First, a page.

Rwanda Strengthens Preparedness for Potential Desert Locusts Invasion

In this photo taken Saturday, Feb. 1, 2020, desert locusts jump up from the ground and fly away as a cameraman walks past, in Nasuulu Conservancy, northern Kenya. As locusts by the billions descend on parts of Kenya in the worst outbreak in 70 years, small planes are flying low over affected areas to spray pesticides in what experts call the only effective control. (AP Photo/Ben Curtis)

Rwanda has started preparing for the next wave of desert locust which are expected to hit the east African region between June and July this year, which is likely to be massive compared to the one seen in February.

To be prepared, the Food and Agriculture Organization (FAO) Rwanda office through its Regional Commission for Controlling Desert Locust in the Central Region (CRC), has trained 20 agriculture experts on desert locust survey and control operations.

The weeklong training, which ended yesterday, covered lessons on desert locust biology, surveys, and control operations, is part of FAO’s support to the Government of Rwanda’s existing preparedness plan on locust.

These skills will enable the trained experts to act as trainers of trainees with hand-on intervention skills and engaging all in the fight against desert locusts, especially farmers in local communities at the villages, cells, sectors and district levels.
The week-long training also conducted simulation exercises in Nyagatare district, Eastern Province that was under a high alert to the invasion of the locusts because of the microclimate conditions (temperature) and soil type found in this district and some locust-like insects sighted in the area creating a temporary panic among farmers.

FAO communication office said that the key farmer’s regions to be trained will be the northern and eastern province but all farmers in the rest of the country will be reached later on.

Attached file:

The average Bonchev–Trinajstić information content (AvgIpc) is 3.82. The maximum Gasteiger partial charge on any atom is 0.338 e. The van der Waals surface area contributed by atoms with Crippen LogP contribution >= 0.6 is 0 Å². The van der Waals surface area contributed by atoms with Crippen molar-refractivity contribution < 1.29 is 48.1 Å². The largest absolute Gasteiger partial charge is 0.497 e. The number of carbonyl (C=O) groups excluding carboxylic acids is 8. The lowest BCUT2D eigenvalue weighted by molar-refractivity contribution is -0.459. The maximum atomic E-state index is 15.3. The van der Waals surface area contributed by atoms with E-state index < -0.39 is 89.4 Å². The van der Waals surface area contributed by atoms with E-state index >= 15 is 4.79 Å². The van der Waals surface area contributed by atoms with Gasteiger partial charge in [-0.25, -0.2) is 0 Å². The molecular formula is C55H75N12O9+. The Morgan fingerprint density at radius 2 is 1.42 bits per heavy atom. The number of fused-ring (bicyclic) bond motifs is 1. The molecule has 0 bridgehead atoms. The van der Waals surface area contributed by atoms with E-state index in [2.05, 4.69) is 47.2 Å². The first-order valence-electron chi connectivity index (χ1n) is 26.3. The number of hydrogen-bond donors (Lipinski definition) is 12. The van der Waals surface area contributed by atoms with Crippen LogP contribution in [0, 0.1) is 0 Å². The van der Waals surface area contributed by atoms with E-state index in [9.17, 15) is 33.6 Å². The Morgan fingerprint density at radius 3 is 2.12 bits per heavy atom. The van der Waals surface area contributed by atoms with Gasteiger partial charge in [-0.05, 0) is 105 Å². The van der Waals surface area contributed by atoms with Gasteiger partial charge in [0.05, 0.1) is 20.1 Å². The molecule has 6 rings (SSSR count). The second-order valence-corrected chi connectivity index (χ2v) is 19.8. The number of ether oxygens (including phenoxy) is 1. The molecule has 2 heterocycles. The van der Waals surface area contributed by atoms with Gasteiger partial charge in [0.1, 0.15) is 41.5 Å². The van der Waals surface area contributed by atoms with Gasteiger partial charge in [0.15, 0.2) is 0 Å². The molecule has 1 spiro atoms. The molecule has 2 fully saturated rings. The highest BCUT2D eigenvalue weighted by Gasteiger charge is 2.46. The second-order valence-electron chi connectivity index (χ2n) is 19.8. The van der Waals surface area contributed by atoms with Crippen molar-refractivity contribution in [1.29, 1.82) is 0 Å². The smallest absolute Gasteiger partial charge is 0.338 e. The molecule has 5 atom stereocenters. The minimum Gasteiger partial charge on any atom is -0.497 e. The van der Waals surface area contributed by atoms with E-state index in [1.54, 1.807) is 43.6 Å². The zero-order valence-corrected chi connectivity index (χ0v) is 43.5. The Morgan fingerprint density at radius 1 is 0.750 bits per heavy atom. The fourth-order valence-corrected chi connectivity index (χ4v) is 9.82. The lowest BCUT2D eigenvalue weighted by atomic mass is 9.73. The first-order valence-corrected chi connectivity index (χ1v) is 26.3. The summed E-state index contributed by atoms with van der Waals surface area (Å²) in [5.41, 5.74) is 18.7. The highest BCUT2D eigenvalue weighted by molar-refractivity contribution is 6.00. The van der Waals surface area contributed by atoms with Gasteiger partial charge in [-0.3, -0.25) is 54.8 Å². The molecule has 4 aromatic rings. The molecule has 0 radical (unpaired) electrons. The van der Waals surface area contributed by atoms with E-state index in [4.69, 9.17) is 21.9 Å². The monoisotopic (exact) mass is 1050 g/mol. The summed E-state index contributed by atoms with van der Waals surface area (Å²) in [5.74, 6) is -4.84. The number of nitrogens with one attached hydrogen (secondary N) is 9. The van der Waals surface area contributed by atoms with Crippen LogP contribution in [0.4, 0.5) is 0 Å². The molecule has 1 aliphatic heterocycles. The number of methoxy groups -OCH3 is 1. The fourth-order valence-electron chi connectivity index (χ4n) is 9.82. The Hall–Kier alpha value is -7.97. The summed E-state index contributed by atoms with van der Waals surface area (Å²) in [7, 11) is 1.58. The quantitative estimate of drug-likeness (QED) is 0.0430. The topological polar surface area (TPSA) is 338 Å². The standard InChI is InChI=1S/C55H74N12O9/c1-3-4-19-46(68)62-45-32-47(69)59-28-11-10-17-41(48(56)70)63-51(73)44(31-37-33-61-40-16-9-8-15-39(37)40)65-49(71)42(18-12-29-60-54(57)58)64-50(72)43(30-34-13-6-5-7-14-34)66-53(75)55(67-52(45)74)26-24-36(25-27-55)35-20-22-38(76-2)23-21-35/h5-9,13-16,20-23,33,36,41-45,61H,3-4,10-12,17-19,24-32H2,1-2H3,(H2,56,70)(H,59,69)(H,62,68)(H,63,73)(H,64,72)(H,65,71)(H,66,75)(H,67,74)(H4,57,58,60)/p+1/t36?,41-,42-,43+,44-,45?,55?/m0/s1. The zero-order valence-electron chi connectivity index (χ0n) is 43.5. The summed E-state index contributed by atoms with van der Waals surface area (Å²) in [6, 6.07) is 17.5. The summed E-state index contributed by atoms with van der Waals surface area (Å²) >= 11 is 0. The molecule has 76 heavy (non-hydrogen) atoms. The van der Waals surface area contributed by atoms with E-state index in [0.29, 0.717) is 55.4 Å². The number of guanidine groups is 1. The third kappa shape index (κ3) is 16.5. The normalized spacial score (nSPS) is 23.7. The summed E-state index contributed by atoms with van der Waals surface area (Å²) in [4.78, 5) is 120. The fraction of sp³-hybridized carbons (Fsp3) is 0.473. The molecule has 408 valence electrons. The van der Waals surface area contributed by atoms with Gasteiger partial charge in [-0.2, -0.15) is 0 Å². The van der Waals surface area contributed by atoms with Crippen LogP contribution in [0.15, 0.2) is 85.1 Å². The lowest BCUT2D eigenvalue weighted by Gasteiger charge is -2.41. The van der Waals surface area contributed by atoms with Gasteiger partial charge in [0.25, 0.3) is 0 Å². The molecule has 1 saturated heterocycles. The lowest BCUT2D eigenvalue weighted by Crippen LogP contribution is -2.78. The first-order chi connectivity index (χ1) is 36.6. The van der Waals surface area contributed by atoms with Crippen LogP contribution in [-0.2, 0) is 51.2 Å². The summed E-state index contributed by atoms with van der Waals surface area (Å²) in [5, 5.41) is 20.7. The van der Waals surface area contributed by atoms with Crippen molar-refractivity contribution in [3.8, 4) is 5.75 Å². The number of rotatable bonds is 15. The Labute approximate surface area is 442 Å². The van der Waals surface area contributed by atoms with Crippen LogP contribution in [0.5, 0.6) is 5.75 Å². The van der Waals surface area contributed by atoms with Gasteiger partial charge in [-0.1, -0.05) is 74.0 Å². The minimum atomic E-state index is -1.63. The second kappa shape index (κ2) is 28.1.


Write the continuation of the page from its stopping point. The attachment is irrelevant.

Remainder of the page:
One of the trainees, Jean Claude Izamuhaye, the Head of Department, Crop Research and Technology Transfer at Rwanda Agricultural Board (RAB), said that the acquired skills will complement existing ones.

“The training was more hands-on and we look to transfer this knowledge to other technicians at different levels. With this training and other existing activities, we believe that if the desert locusts invaded our country today we will be able to defend Rwandan farmers,” Izamuhaye said.

Early this year hundreds of billions of locusts swarmed through parts of East Africa in the worst invasion for a quarter of a century, threatening crops and livelihoods.

The spread of the locusts was recorded in the neighboring countries such as; Uganda, Kenya and Tanzania, raising Rwanda’s preparedness and readiness to keep the pest at a bay.

Although the country hasn’t reported any invasion of Desert locust, the country has to prepare for the potential threat, FAO Representative, Gualbert Gbehounou, said Rwanda was on the right track.

“Rwanda has put in place real efforts to anticipate any possible events of the locust attack as it was witnessed at the start of the year when the first threats were recorded. We (FAO) will provide all possible means of support in order to achieve full preparation for the confrontation with desert locust,” Gbehounou said.

In an earlier statement on the locust alert, Rwanda’s Minister of Agriculture and Animal Resources, Dr. Geraldine Mukeshimana said that the country was in a position to tackle the threat.

“If they do not spread to Rwanda, well and good. But, in case they cross the border, people should get ready to fight them as they did the fall armyworm,”

In a March “Desert Locust situation update”, FAO said the locust situation remained “extremely alarming in the Horn of Africa”, specifically Kenya, Ethiopia and Somalia where widespread breeding is in progress and new swarms are starting to form, representing an unprecedented threat to food security and livelihoods at the beginning of the upcoming cropping season.

In Rwanda, Government has put in place a desert locust preparedness taskforce run under the Prime Minister’s office, which is equipped to mitigate and has received FAO technical support. The task force is still active despite a large focus given to Covid-19 prevention.

Teopista Mutesi, the Communication Officer-FAO Rwanda said that the likelihood is high and in big numbers especially in generally hot climates, but Rwanda is not under a high threat though has to be prepared.

“The numbers of farmers to be trained cannot be estimated but all farmers should report any case to the nearest sector agronomist who also works with Rwanda Agricultural Board (RAB), said Mutesi.

FAO also stated that they have since the beginning of the year, been collecting locust data, using helicopters but because of Covid-19, the operations had to be halted temporarily in Kenya and Ethiopia.




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